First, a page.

Friday, April 11, 2008

Tempted by the carry trade

The carry trade is essentially the act of borrowing in one currency at a low interest rate and investing in a second currency at higher interest rate. The investor attempts to profit from the spread between the two interest rates while taking on the risk of adverse foreign exchange rate movements. Over the last decade or so, carry trade investors who borrowed in Japanese Yen and invested in Australian or New Zealand dollars would have done very well, benefiting from both the interest rate spread and favourable exchange rate movements.

With HK$ deposit rates running at less than 1% and New Zealand deposit rates currently standing at around 8.2% (without shopping around for the best deal), I am very tempted to convert some of my HK$ bank deposits into New Zealand dollars. The theory is that with an interest rate differential of over 7%, I would have to experience annual adverse currency movements of 7% pa to be worse off than leaving my money in HK$. (Yes, I know the maths is a bit more complex than that.) There are similar deals involving a smaller spread with the AU$. Yes, I am tempted.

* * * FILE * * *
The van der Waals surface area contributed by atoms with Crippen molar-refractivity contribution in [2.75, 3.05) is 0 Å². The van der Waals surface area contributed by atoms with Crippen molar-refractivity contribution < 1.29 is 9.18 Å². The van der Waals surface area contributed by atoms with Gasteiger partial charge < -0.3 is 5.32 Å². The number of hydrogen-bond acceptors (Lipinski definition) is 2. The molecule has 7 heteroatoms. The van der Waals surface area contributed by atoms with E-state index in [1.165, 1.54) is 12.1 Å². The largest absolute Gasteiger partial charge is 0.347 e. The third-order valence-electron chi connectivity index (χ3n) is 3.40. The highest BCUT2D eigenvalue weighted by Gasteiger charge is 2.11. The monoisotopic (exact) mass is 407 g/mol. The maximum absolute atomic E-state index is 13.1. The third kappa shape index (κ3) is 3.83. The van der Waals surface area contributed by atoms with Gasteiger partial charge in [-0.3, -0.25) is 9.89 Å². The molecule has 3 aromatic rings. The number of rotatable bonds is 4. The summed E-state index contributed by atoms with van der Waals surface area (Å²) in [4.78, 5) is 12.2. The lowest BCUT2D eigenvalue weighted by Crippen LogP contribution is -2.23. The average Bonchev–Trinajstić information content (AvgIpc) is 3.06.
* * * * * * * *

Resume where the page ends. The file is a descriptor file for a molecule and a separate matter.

If I wanted to be more aggressive, I could take out a loan in Yen and invest the loan proceeds in NZ$, effectively leveraging my exposure to both the interest rate spread and the foreign exchange risk. Yes, I am tempted with this as well.

With the HK$ pegged to the US$, a bet on the carry trade is effectively a bet that the US$/HK$ peg will remain in place and that the US$ will not appreciate (or will do so at a rate less than the interest rate spread).

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